Created: 11/19/2015 5:22 AM
By ERIK SCHELZIG
NASHVILLE, Tenn. (AP) — The United Auto Workers union is back with a more concentrated approach after suffering a bitter loss in its efforts to gain collective-bargaining rights for all blue-collar workers at Volkswagen's plant in Tennessee.
The National Labor Relations Board on Wednesday granted a petition by a small group of skilled-trades workers to hold a vote on being represented by the UAW for collective bargaining purposes, turning back a call by the German automaker to require a vote by all blue-collar workers on union issues. There are 162 occupied skilled-trades positions at the plant, about 12 percent of the roughly 1,400 hourly employees at the Chattanooga factory.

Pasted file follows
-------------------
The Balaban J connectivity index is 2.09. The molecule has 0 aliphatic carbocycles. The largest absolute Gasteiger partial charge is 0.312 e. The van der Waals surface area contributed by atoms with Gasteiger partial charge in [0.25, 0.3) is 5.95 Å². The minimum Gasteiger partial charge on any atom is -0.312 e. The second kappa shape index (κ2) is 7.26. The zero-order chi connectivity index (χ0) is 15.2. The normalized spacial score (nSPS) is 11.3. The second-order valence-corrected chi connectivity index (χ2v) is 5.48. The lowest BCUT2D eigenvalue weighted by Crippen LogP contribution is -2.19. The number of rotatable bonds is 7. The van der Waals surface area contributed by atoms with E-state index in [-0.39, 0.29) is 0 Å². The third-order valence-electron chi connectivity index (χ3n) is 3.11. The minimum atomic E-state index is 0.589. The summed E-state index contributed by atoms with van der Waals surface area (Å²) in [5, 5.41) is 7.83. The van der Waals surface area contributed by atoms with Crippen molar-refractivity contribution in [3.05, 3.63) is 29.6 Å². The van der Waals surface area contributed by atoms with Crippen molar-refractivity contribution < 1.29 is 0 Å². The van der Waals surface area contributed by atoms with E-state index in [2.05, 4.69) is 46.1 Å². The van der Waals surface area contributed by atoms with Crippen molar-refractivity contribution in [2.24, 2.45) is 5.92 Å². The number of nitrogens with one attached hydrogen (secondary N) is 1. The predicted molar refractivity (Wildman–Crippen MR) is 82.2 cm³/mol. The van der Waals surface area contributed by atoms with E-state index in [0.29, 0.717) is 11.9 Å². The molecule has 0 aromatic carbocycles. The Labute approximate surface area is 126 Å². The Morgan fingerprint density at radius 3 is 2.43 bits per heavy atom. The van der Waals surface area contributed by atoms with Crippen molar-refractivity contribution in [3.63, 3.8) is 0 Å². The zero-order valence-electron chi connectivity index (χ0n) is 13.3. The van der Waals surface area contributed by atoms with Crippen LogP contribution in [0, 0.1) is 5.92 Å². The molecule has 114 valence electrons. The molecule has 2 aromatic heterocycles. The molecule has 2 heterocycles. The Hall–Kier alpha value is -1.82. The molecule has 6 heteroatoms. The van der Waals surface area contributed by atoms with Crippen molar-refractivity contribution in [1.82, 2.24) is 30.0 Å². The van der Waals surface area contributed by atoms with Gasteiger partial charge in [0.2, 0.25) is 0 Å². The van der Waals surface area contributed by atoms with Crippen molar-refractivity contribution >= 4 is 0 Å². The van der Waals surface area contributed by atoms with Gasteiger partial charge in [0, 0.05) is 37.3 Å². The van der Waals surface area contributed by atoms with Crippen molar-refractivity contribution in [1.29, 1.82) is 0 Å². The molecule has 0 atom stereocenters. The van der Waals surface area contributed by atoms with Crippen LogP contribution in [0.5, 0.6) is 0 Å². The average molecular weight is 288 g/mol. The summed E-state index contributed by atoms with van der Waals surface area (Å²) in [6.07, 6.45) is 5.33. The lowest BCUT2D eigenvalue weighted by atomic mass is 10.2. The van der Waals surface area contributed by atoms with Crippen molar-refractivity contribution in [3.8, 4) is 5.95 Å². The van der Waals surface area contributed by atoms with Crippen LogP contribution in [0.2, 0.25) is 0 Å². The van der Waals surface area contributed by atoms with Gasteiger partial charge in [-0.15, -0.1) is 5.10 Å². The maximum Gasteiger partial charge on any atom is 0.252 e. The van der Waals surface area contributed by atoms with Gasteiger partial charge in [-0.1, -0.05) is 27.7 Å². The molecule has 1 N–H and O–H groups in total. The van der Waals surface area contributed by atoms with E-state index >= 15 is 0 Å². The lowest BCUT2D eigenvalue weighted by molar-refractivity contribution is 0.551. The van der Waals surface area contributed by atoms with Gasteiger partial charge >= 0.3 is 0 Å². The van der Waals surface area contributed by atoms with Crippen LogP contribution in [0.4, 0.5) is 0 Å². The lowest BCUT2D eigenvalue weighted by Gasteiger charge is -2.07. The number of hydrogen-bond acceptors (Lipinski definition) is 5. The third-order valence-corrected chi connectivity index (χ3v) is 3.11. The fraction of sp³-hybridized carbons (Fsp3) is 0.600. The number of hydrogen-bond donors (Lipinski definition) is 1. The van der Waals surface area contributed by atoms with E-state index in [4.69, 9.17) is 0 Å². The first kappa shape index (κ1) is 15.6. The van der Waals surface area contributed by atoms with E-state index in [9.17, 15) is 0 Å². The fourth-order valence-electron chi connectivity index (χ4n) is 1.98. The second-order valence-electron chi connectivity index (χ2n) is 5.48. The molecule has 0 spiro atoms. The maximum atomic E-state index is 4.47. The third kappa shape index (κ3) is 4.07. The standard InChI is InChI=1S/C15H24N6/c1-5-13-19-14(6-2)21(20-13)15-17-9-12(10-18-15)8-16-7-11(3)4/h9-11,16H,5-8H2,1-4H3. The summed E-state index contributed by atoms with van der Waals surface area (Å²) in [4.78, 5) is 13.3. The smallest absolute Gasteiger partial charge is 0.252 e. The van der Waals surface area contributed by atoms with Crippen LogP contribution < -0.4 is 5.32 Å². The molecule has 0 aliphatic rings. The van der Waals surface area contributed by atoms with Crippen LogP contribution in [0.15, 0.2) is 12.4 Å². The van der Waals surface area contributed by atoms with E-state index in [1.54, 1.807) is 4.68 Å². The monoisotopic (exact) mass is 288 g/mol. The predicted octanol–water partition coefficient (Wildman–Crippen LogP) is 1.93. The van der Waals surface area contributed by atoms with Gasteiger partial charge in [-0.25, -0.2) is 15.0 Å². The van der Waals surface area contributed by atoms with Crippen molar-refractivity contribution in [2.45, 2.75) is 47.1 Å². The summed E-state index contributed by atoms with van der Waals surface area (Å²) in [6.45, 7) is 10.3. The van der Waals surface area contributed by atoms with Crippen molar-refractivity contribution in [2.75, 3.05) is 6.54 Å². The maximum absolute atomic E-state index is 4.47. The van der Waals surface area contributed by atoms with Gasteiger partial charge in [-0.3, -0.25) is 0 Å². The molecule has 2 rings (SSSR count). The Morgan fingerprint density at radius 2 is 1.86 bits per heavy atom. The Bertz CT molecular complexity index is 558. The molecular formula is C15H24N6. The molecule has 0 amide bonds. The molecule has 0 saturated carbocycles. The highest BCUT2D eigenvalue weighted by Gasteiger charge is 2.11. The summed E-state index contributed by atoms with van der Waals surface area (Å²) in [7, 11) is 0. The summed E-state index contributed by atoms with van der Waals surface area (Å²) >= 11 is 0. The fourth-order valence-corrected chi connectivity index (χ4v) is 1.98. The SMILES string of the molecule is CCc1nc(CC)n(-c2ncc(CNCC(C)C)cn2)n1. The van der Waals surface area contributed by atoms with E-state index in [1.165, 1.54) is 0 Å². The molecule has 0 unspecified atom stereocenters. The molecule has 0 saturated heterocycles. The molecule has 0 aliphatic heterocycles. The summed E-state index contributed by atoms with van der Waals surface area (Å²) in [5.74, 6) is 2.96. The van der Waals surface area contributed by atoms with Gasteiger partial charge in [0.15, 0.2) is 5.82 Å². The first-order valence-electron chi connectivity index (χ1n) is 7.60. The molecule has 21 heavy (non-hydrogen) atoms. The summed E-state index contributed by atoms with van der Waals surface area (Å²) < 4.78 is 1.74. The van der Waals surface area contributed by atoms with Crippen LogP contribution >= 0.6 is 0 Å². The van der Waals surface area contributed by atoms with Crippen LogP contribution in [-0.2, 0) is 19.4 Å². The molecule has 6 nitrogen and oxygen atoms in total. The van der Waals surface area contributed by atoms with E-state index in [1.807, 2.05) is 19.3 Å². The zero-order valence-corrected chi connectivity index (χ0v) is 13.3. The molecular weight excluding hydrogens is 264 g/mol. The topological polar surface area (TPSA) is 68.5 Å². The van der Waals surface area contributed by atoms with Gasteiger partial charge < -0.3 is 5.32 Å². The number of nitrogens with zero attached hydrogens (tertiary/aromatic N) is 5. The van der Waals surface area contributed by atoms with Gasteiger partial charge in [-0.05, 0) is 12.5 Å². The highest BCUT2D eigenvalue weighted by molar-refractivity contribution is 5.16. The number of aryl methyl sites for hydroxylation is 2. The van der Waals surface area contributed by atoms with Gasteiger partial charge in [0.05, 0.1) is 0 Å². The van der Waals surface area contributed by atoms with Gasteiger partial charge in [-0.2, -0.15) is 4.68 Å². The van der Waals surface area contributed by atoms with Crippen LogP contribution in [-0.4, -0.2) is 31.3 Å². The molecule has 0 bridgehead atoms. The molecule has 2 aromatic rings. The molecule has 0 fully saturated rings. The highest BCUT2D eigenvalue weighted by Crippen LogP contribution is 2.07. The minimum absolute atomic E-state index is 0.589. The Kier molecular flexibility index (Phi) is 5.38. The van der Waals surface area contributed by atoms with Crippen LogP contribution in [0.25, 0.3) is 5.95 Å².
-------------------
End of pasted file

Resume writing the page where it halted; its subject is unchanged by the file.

The UAW has been thwarted for decades in its efforts to represent workers at any foreign-owned auto plant in the South.
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